Advocacy network implements immigration activities at home

Ariana Martinez Lott organizes advocacy events about immigration in her home community of Fresno, California, with the encouragement of a year-old advocacy network organized by the Mennonite Central Committee (MCC) U.S. Washington Office.

In the past year, Martinez Lott has led several initiatives to educate nearby churches and her broader community on immigration, including a series of workshops on immigration history, policy and advocacy. Members of seven Mennonite and Mennonite Brethren churches participated, with many people writing letters to their members of Congress.

For one march Martinez Lott organized, more than 500 people turned out. They opposed new immigration policies, including ending Temporary Protected Status and Deferred Action for Childhood Arrivals, as well as increases in border wall funding that would heavily impact their community. Martinez Lott explained that “the deep relationships with the undocumented population in Fresno draw many families to support the immigration reforms that we are fighting for.”

Martinez Lott is a new member of the Volunteer Advocacy Coordinators Network formed in 2017 to increase advocacy throughout the U.S. The coordinators are from California, Idaho, Indiana, Kansas, Ohio, Pennsylvania and Virginia. Members connect regularly via phone with one another and Washington Office staff.

In early October, the Washington Office hosted the second annual meeting of its Volunteer Advocacy Coordinators Network. Martinez Lott and eight other participants met to share insights with one another, receive policy updates on immigration and gun violence and meet with their congressional representatives.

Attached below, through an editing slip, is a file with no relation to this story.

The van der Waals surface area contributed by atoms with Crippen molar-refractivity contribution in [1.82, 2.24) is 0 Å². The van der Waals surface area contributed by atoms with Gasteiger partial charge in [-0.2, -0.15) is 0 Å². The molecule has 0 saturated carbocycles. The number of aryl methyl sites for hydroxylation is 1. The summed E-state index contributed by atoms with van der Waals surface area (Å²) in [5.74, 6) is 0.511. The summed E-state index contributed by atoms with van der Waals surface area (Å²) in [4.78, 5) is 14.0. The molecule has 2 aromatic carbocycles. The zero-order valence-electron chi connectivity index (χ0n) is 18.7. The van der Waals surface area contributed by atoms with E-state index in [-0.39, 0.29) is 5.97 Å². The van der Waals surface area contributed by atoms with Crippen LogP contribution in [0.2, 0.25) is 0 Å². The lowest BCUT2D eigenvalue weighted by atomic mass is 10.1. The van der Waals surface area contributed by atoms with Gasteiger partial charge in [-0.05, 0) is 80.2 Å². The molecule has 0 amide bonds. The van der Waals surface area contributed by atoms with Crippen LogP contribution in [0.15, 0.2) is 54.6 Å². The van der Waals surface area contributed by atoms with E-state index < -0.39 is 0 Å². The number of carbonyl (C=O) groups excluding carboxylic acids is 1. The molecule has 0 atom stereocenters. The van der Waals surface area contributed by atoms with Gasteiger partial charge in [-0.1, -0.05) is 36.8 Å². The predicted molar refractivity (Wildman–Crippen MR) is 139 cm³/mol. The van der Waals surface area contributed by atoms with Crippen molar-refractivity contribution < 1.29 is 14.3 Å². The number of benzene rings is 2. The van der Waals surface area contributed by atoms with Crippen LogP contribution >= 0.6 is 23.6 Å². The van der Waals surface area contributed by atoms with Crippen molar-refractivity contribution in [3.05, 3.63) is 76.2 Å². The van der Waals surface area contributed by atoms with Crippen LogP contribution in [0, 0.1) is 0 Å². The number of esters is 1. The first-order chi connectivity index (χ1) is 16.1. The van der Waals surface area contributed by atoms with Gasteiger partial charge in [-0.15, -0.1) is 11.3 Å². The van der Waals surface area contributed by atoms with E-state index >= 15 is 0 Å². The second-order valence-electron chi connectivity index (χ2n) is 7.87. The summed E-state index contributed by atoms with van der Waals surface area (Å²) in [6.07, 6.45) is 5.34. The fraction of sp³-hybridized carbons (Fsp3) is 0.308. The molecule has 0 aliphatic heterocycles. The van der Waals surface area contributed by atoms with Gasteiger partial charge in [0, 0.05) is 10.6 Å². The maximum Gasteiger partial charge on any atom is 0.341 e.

Immigration has been the primary advocacy topic so far, but the network’s focus could change year-to-year depending on members’ interest and what topics are urgent.

Martinez Lott says the conversations with other network members have been useful to her as she does her advocacy work.

“It is helpful to hear what is happening in other places in the U.S. and how leaders are responding to some of the challenges. The models that MCC helps to provide for advocacy are what is needed.”

Other members of the network shared similar experiences to those in Fresno. Melonie Buller, an advocacy coordinator from Columbus, Ohio, talked about her congregation’s experience providing sanctuary to an undocumented immigrant, Edith Espinal.

“We try to highlight her story,” Buller said. “Sometimes it seems we don’t have much impact on those in power, but more churches are providing sanctuary in our community and that’s a win.”

Hardaye Ramjit, of Lee Heights Community Church in Cleveland, reminded the group that small efforts are rewarding. “I’m always talking to the people in my church about advocacy. They know I won’t stop until they join me. Our group [is getting] bigger and bigger. The staff in the D.C. office know me (now) by name.”

Ramjit noted her congregation’s involvement in Ecumenical Advocacy Days, an annual conference co-sponsored by the Washington Office. The conference brings together 1,000 faith advocates each year to mobilize for action and to make a public witness on Capitol Hill.

Martinez Lott said that her congressional visits as part of the October meetings were positive. “I realized the importance of coming in and having the balance of encouraging them and holding them accountable.” In the upcoming year, she plans to focus on creating a consistent, sustained relationship with her congressional representatives.

The Washington Office will continue to strengthen the network. Visit washingtonmemo.org/vacn to learn more, including reflections by several network members.

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